Shiitake Mushroom (Lentinus edodes)

Shiitake Mushroom: Medical Uses

Shiitake mushroom is used for candidiasis (yeast infections), colds, allergies, and heart disease.

Historical Uses

The most common edible mushroom in the world, the shiitake mushroom is also known as the black forest mushroom, the Chinese mushroom, and the king of mushrooms. In China, shiitake mushrooms have been eaten medicinally for centuries to boost the immune system.


Shiitake mushrooms grow in Japan on fallen shiia trees. This mushroom is native to China, Japan, and other parts of Asia, but not to the United States.

Parts Used

• Fruiting body

• Mycelium

Major Chemical Compounds

• Polysaccharides

Shiitake Mushroom: Clinical Uses

Shiitake mushroom is used for candidiasis, colds, allergies, and heart disease. It is active against lung cancer and melanoma, and it has hypolipi-demic and antithrombotic effects.

Mechanism of Action

This mushroom increases the production and ability of natural killer cells and macrophages to destroy tumor cells. Polysaccharides bind to specialized receptor sites on macrophages and natural killer cells, thereby sending out chemical signals to fight off infection.

Shiitake Mushroom: Dosage

Fresh mushrooms: 3 to 4 mushrooms daily.

Capsules: 400 mg taken 1 to 5 times daily.

Tincture: One dropperful 2 to 3 times daily.

Vitamin C may help in the absorption of polysaccharides.

Side Effects

Shiitake mushroom may cause skin rash or stomach upset.


• Ingestion of more than 4 grams of shiitake powder daily for 10 weeks may cause eosinophilia.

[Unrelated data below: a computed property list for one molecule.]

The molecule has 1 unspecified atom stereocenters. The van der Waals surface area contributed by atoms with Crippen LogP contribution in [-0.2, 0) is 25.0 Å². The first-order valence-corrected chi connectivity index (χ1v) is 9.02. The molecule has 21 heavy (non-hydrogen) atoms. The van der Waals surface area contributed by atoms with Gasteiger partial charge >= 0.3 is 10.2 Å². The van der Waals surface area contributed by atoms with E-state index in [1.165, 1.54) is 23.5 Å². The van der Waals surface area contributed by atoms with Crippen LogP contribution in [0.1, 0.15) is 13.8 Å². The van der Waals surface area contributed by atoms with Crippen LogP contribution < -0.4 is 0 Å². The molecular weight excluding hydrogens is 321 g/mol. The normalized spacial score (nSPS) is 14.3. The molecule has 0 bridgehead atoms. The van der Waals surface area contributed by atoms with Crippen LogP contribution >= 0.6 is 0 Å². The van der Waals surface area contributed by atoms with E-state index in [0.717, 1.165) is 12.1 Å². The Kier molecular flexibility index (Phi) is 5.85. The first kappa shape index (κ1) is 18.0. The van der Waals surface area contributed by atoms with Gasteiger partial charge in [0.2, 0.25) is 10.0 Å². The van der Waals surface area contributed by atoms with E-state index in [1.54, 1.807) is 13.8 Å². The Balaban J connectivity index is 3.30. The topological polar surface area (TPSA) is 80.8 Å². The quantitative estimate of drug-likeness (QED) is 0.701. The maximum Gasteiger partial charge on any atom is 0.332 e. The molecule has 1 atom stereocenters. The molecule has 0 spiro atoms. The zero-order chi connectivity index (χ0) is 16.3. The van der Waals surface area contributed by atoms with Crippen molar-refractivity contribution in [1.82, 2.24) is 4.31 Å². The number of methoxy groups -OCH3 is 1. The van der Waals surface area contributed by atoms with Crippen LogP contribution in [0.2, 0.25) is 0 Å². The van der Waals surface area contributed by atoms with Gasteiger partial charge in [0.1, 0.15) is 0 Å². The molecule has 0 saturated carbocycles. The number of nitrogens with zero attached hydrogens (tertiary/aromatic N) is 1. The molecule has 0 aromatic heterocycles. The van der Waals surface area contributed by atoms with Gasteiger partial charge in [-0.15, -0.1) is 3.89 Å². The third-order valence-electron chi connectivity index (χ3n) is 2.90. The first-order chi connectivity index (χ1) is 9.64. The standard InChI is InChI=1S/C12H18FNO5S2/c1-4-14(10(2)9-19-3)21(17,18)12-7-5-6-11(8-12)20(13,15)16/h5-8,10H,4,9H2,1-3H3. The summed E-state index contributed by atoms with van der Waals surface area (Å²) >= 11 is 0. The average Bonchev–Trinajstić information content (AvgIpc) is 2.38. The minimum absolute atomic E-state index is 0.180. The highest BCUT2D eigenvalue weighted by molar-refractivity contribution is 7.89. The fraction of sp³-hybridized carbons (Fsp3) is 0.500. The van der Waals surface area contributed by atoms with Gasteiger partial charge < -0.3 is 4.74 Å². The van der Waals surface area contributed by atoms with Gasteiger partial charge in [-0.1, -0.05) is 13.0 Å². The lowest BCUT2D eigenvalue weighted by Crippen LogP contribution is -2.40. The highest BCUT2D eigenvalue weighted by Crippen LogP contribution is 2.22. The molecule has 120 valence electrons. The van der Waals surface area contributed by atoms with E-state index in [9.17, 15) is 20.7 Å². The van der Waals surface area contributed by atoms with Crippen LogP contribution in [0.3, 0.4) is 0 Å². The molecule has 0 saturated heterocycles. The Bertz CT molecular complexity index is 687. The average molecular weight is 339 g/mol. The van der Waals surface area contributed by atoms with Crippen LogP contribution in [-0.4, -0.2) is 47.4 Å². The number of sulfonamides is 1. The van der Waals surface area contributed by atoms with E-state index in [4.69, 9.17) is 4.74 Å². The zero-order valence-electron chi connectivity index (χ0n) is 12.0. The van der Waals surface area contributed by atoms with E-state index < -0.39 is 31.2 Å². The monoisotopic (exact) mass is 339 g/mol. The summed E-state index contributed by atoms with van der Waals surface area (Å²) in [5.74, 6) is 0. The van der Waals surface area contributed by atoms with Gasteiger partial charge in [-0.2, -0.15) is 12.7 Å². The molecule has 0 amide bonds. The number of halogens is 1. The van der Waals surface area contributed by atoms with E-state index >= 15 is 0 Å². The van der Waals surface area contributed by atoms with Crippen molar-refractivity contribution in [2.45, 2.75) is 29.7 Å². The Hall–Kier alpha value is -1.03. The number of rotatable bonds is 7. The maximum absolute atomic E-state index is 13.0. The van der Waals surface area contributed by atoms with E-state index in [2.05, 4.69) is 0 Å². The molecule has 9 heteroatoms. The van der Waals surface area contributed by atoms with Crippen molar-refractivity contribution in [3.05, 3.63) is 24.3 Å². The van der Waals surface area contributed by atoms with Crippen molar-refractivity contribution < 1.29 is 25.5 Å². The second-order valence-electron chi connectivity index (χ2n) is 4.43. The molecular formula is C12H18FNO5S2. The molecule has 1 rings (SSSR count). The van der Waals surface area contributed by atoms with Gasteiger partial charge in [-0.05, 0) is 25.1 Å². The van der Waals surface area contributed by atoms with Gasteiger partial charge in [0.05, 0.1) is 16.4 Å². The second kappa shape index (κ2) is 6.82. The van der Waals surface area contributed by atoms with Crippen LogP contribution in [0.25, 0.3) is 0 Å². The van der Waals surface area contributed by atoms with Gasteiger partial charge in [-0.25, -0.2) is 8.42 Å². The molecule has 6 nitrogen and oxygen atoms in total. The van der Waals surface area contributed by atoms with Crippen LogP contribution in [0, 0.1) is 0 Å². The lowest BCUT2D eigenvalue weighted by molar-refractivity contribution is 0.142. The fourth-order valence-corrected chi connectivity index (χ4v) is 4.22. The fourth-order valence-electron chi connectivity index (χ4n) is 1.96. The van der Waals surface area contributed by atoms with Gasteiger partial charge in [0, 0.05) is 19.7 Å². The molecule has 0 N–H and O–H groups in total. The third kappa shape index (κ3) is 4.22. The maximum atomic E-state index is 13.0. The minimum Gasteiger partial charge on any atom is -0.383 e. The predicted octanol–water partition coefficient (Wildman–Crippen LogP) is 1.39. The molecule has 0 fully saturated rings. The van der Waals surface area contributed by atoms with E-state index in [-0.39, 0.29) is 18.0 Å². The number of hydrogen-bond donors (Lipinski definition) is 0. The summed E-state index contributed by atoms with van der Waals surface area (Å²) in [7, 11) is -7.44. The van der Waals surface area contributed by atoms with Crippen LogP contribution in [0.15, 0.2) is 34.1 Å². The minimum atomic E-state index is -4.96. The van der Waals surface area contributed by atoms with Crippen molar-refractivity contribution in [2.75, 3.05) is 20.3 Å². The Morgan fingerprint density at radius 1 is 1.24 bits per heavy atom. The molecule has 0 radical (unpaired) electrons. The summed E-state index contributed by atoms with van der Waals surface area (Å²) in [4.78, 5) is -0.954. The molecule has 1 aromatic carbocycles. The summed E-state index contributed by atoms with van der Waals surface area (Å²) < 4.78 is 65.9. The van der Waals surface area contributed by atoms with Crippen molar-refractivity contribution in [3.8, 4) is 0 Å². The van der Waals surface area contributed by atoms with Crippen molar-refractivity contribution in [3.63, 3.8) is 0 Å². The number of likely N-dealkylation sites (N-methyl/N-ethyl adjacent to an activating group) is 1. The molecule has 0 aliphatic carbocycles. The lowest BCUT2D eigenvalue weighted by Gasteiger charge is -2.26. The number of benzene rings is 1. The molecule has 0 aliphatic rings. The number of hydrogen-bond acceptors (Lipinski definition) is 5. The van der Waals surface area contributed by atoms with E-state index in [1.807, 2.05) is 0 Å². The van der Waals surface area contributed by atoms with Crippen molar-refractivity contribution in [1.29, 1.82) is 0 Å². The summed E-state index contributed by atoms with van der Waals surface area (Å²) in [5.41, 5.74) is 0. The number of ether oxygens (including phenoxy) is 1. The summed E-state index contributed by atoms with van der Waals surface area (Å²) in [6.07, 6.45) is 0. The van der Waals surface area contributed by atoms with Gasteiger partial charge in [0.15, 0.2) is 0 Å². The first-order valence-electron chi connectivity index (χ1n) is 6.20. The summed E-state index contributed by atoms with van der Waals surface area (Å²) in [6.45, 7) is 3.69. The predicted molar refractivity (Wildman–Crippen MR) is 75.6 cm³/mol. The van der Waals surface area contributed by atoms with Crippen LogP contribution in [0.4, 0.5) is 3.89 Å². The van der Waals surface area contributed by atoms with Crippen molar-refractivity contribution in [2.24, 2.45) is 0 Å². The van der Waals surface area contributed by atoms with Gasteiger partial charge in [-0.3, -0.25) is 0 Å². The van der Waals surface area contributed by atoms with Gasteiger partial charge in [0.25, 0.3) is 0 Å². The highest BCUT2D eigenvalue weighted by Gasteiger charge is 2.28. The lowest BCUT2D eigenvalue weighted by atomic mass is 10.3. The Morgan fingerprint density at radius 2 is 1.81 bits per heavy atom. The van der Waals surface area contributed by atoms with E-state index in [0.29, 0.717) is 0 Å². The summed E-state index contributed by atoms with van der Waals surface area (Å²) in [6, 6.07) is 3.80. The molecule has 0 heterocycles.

• Do not give shiitake mushroom to patients with eosinophilia (Natural Medicine, 2000).

Herb-Drug Interactions

None are known.

Pregnancy and Breast-Feeding

No restrictions are known.

Summary of Studies

Limited clinical research on humans is available.

Chang (1996). In this review, edible mushrooms such as shiitake mushrooms were found to contain functional “nutraceutical” or medicinal properties that benefit the immune system, lower lipids, and have antitumor properties without toxic effecs.


• Shiitake mushrooms may cause skin rash and stomach upset.

• Ingestion of more than 4 grams of shiitake powder daily for 10 weeks may cause serious side effects. Talk to your health-care practitioner if you have a blood disorder.

• Shiitake mushroom is safe for pregnant and breast-feeding women when consumed in food amounts.

Shiitake Mushroom: Recipes

Buy fresh or dried mushrooms and add them to soups, stir-fries, or side dishes. Soak dried mushrooms in water for a few hours or overnight before adding them to food.

Shiitake Mushrooms And Brown Rice

Start the brown rice before you start the mushrooms. (Although brown rice takes a little longer than white rice [about 45 minutes], it is well worth the wait because it has more vitamins, minerals, and flavor). Add fresh or rehydrated shiitake mushrooms (whole or sliced) to a saute pan to which you’ve also added olive oil. Add a few onions and garlic, and then add the cooked rice.

Medicinal Mushroom Soup

Make a soup out of 50 grams of fresh or dried shiitake mushrooms, vegetables, grains, and beans. This combination offers a wonderful way to boost the immune system and reduce the side effects of chemotherapy and radiation therapy.

Infection Buster

Add 1 to 3 shiitake mushrooms per person (including children) to stir-fries, vegetables, or chicken soup to help ward off winter illnesses.